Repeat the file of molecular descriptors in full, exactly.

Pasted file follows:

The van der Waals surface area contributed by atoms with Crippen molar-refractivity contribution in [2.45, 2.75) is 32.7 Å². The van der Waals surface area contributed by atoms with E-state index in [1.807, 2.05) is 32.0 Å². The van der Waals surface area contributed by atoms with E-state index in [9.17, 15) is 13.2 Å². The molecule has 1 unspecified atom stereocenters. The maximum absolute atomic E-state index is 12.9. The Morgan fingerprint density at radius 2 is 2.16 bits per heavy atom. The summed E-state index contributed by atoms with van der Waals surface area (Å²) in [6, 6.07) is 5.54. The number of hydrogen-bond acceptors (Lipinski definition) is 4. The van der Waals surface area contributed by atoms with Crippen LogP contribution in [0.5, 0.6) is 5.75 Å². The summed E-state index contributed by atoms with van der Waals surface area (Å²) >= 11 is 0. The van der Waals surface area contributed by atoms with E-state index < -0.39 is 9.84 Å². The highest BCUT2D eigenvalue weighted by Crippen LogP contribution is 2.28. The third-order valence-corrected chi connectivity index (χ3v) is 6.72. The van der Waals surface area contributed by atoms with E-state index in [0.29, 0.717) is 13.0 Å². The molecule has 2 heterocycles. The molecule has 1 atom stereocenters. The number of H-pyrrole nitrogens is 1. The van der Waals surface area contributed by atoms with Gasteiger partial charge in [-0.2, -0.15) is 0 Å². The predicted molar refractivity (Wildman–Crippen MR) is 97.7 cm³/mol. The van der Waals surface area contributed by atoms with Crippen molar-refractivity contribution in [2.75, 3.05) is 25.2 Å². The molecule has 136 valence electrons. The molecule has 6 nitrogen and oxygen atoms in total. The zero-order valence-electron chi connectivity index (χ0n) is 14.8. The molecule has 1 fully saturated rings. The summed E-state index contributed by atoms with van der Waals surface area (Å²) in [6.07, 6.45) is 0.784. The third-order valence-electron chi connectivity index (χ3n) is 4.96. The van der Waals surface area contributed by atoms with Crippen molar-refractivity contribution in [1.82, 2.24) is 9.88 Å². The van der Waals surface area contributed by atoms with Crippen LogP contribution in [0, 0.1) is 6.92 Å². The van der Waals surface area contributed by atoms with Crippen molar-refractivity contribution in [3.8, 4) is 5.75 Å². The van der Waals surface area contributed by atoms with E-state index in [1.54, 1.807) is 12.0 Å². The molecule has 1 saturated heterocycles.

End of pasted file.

The van der Waals surface area contributed by atoms with Crippen molar-refractivity contribution in [2.45, 2.75) is 32.7 Å². The van der Waals surface area contributed by atoms with E-state index in [1.807, 2.05) is 32.0 Å². The van der Waals surface area contributed by atoms with E-state index in [9.17, 15) is 13.2 Å². The molecule has 1 unspecified atom stereocenters. The maximum absolute atomic E-state index is 12.9. The Morgan fingerprint density at radius 2 is 2.16 bits per heavy atom. The summed E-state index contributed by atoms with van der Waals surface area (Å²) in [6, 6.07) is 5.54. The number of hydrogen-bond acceptors (Lipinski definition) is 4. The van der Waals surface area contributed by atoms with Crippen LogP contribution in [0.5, 0.6) is 5.75 Å². The summed E-state index contributed by atoms with van der Waals surface area (Å²) >= 11 is 0. The van der Waals surface area contributed by atoms with E-state index < -0.39 is 9.84 Å². The highest BCUT2D eigenvalue weighted by Crippen LogP contribution is 2.28. The third-order valence-corrected chi connectivity index (χ3v) is 6.72. The van der Waals surface area contributed by atoms with E-state index in [0.29, 0.717) is 13.0 Å². The molecule has 2 heterocycles. The molecule has 1 atom stereocenters. The number of H-pyrrole nitrogens is 1. The van der Waals surface area contributed by atoms with Gasteiger partial charge in [-0.2, -0.15) is 0 Å². The predicted molar refractivity (Wildman–Crippen MR) is 97.7 cm³/mol. The van der Waals surface area contributed by atoms with Crippen molar-refractivity contribution in [2.75, 3.05) is 25.2 Å². The molecule has 136 valence electrons. The molecule has 6 nitrogen and oxygen atoms in total. The zero-order valence-electron chi connectivity index (χ0n) is 14.8. The molecule has 1 fully saturated rings. The summed E-state index contributed by atoms with van der Waals surface area (Å²) in [6.07, 6.45) is 0.784. The third-order valence-electron chi connectivity index (χ3n) is 4.96. The van der Waals surface area contributed by atoms with Crippen molar-refractivity contribution in [1.82, 2.24) is 9.88 Å². The van der Waals surface area contributed by atoms with Crippen LogP contribution in [0, 0.1) is 6.92 Å². The van der Waals surface area contributed by atoms with Crippen molar-refractivity contribution in [3.8, 4) is 5.75 Å². The van der Waals surface area contributed by atoms with E-state index in [1.54, 1.807) is 12.0 Å². The molecule has 1 saturated heterocycles.